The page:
We know from a Milanese source that early in July Lord Oxford, asking for money to start ‘the war’, sent the King of France twenty-four ‘seals of knights and lords and a duke’ as proof of their determination to rise against Edward IV. However, the seals failed to convince King Louis, who gave the Earl no more money and little encouragement.
Oxford had been engaged in piracy since the spring of that year, 1473, and, so Warkworth informs us, had acquired plenty of booty and ‘riches’. He had sold captured English and Burgundian ships with valuable cargoes in Scotland, but after complaints from England the Scots refused to renew his safe conduct. His next move, totally unexpected, had no obvious explanation. On 30 September he seized St Michael’s Mount on the Cornish coast. ‘A strong place and a mighty, and cannot be got if it be well victualled with a few men to keep it, for twenty men may keep it against the world’ is Dr Warkworth’s comment. Oxford’s garrison of 80 men included his three brothers, George, Thomas and Richard, and also Viscount Beaumont, who had escaped with him from Barnet.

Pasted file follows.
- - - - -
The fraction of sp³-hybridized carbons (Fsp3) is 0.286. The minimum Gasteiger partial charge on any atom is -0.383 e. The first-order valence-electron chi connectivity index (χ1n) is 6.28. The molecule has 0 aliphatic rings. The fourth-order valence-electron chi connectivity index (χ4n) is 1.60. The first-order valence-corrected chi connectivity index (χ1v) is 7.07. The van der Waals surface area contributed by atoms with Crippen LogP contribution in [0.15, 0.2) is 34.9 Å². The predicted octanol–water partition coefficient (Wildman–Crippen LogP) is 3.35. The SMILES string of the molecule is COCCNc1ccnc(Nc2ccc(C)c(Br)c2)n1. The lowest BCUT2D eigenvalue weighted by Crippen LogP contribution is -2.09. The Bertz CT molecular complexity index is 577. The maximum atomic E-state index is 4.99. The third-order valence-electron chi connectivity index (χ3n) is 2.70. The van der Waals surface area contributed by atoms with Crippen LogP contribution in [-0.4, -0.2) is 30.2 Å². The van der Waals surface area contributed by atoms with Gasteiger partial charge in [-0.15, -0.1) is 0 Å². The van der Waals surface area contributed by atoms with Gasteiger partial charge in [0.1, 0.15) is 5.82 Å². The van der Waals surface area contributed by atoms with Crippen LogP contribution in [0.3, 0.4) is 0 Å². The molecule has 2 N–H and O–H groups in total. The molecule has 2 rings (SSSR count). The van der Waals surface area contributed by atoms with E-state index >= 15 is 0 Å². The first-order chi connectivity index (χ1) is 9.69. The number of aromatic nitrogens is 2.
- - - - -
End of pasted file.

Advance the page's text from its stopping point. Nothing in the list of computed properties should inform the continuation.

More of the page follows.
Six years older than Oxford, William Beaumont was another Lancastrian diehard. His father had been killed at Northampton in 1460 and he himself taken prisoner at Towton. He had twice been attainted; most of his former estates in Leicestershire now belonged to Lord Hastings.
Warkworth was correct in thinking the Mount impregnable, the British Mont St Michel. The archangel had appeared here at the end of the fifth century and a fortified abbey was perched on the great crag rising out of the sea opposite Marazion, cut off from the mainland for twenty hours a day. It belonged to the nuns of Syon – history does not relate if any of them were in residence and, if so, how they got on with the garrison. Although it may look the same from a distance, the only building that remains from 1473 is the beautiful little chapel.